Academic literature absolutely focuses on the appropriation of minority cultures by whites for the obvious imbalance of power that the situation presents, but I’ve read studies that examined cultural theft from the perspective of Black and brown people. [Kareem Khubchandani, author of “Terrifying Performances: Black-Brown-Queer Borrowings” in Loins of Punjab Presents] surmised that sometimes cross-cultural theft (from one marginalized group to another) can actually be used to critique the hegemonic social structure of America. Personally, I am not sure about that, but I did appreciate the author’s perspective.”

Appropriation Vs. Homage: What’s The Difference?

TM: “That is the million dollar question…at what point does cultural appreciation become cultural appropriation? In my opinion, the line is drawn when the checkbooks come out. When someone like Taylor Swift or Justin Bieber or Justin Timberlake is able to profit from performing Blackness while Black people are stigmatized for the same action…I think that’s the line.”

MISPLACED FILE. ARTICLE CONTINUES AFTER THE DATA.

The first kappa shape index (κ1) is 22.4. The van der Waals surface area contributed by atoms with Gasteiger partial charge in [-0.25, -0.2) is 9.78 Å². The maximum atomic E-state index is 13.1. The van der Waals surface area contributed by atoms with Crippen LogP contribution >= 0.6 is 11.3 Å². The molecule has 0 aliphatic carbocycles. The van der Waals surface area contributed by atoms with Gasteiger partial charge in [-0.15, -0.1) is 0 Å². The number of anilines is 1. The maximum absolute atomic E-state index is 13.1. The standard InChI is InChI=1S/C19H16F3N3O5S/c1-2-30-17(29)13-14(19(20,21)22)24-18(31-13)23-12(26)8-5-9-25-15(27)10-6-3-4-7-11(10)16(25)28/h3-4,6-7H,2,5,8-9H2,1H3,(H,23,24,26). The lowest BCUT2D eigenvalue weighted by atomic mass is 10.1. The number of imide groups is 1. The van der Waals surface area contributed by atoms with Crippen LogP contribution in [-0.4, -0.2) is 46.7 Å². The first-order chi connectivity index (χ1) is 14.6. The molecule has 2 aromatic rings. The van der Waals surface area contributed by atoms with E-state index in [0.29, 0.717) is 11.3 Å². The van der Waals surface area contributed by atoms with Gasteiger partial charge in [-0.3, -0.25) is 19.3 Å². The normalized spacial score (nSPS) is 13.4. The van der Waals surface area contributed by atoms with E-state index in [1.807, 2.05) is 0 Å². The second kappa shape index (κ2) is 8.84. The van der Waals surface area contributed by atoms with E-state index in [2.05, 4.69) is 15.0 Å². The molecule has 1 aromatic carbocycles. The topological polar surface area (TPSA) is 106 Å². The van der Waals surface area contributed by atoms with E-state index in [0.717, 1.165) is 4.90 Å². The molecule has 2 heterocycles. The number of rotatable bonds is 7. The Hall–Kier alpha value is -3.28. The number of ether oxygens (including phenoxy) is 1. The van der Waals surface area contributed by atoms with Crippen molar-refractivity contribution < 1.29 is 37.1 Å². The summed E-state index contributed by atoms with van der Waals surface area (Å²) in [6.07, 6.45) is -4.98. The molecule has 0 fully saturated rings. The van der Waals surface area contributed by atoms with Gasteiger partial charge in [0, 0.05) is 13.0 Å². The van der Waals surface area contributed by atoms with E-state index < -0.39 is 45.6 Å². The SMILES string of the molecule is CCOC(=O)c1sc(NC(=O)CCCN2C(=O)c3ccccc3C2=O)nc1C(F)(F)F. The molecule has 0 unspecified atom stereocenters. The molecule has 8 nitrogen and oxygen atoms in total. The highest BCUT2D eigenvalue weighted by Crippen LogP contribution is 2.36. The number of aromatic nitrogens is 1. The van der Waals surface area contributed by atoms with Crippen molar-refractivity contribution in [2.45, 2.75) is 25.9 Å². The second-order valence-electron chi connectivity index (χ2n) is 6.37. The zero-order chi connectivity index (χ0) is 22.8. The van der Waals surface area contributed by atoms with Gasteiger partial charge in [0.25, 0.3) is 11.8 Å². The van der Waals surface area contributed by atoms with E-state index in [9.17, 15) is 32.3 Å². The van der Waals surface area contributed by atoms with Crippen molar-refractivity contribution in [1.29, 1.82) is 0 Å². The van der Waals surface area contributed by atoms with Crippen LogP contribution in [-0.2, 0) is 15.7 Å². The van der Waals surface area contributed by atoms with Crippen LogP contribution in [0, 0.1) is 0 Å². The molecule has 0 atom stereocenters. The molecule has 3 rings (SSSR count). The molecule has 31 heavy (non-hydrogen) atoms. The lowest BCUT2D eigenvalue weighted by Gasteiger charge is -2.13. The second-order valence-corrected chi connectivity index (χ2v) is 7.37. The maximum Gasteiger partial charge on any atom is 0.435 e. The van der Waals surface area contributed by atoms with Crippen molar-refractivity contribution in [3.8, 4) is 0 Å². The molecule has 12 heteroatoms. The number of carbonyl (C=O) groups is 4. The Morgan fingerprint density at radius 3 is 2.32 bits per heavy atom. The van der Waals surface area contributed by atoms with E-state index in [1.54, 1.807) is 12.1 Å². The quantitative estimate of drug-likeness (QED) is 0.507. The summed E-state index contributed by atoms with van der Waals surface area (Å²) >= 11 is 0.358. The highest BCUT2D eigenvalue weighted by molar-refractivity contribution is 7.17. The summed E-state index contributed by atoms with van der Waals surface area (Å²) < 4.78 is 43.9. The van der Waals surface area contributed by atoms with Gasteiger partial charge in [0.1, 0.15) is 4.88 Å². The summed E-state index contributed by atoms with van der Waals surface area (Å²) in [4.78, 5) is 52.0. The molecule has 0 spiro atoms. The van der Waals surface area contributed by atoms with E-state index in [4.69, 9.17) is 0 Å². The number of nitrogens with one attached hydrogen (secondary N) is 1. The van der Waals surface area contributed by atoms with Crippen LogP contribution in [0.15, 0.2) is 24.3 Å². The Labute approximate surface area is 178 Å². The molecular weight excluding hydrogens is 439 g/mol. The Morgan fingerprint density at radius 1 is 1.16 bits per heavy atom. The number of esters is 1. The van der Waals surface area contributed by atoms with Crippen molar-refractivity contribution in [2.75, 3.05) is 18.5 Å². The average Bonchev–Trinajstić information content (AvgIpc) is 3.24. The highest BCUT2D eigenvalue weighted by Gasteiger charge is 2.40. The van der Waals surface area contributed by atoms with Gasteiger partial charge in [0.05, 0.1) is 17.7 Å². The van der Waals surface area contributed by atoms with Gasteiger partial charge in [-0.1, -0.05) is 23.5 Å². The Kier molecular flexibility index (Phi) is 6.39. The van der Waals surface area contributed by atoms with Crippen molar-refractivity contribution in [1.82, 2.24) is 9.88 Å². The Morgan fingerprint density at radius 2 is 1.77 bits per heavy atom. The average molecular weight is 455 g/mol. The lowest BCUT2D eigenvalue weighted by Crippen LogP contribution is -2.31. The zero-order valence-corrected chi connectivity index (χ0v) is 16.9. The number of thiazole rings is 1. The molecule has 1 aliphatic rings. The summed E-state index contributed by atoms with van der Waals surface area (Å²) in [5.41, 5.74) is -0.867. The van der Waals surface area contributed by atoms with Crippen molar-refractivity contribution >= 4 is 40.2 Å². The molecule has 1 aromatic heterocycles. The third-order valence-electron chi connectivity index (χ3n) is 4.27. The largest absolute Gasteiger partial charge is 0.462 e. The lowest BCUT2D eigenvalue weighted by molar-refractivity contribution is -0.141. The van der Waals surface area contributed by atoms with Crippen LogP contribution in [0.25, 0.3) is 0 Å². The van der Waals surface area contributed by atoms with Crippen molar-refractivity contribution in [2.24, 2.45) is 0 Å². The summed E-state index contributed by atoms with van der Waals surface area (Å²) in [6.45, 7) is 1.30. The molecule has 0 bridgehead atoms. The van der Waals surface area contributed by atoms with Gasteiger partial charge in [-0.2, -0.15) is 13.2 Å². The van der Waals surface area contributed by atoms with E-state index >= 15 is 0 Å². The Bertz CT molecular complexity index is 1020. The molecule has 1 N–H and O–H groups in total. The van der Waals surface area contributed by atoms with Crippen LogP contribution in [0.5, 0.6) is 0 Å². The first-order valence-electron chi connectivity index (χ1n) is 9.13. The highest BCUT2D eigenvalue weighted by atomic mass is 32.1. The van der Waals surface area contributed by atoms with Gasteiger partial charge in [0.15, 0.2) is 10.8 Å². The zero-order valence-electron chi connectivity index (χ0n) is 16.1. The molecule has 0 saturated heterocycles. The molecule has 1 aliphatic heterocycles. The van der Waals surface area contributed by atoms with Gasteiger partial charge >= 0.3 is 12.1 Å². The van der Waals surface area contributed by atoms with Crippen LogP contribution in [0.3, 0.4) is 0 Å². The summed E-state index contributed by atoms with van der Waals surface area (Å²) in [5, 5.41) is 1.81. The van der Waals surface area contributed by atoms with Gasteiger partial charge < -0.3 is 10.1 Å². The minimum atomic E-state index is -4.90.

MAN: “It comes down to whether a non-Black is contributing to Black culture, as opposed to simply exploiting it. Someone like the late Teena Marie or songwriter Rod Temperton (who penned chart-topping songs for Michael Jackson and George Benson) are folks who were contributing to the culture. In the end, I’m not as concerned about the other folks, because they often traffic in the lowest common denominator of Black culture. Why should I worry about Miley Cyrus if her cultural imprint is never gonna overshadow the legacy of Diana Ross, Janet Jackson or Beyoncé?”

What are your thoughts? Tweet us at @CASSIUSLife_ and let us know.